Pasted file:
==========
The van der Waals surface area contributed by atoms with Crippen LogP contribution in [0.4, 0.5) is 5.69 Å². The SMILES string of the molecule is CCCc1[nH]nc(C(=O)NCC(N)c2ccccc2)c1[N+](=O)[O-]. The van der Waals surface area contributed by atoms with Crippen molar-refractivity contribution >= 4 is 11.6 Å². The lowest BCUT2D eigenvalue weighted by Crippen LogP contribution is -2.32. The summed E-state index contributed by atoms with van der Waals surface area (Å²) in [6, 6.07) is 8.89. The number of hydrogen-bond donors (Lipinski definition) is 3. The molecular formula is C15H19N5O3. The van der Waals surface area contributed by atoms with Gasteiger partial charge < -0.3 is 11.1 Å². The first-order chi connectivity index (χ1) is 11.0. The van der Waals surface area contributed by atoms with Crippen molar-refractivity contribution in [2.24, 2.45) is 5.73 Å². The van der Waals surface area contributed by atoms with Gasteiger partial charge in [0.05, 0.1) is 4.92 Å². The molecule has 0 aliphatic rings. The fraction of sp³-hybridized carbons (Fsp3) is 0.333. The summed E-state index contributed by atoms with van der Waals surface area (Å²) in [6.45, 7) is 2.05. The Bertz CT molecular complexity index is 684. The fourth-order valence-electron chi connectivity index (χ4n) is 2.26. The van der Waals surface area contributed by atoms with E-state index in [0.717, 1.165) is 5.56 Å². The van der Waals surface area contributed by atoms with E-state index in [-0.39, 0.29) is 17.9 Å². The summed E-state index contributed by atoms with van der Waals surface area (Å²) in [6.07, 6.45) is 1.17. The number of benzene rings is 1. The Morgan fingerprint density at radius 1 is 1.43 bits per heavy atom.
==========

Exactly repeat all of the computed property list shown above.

The van der Waals surface area contributed by atoms with Crippen LogP contribution in [0.4, 0.5) is 5.69 Å². The SMILES string of the molecule is CCCc1[nH]nc(C(=O)NCC(N)c2ccccc2)c1[N+](=O)[O-]. The van der Waals surface area contributed by atoms with Crippen molar-refractivity contribution >= 4 is 11.6 Å². The lowest BCUT2D eigenvalue weighted by Crippen LogP contribution is -2.32. The summed E-state index contributed by atoms with van der Waals surface area (Å²) in [6, 6.07) is 8.89. The number of hydrogen-bond donors (Lipinski definition) is 3. The molecular formula is C15H19N5O3. The van der Waals surface area contributed by atoms with Gasteiger partial charge < -0.3 is 11.1 Å². The first-order chi connectivity index (χ1) is 11.0. The van der Waals surface area contributed by atoms with Crippen molar-refractivity contribution in [2.24, 2.45) is 5.73 Å². The van der Waals surface area contributed by atoms with Gasteiger partial charge in [0.05, 0.1) is 4.92 Å². The molecule has 0 aliphatic rings. The fraction of sp³-hybridized carbons (Fsp3) is 0.333. The summed E-state index contributed by atoms with van der Waals surface area (Å²) in [6.45, 7) is 2.05. The Bertz CT molecular complexity index is 684. The fourth-order valence-electron chi connectivity index (χ4n) is 2.26. The van der Waals surface area contributed by atoms with E-state index in [0.717, 1.165) is 5.56 Å². The van der Waals surface area contributed by atoms with E-state index in [-0.39, 0.29) is 17.9 Å². The summed E-state index contributed by atoms with van der Waals surface area (Å²) in [6.07, 6.45) is 1.17. The number of benzene rings is 1. The Morgan fingerprint density at radius 1 is 1.43 bits per heavy atom.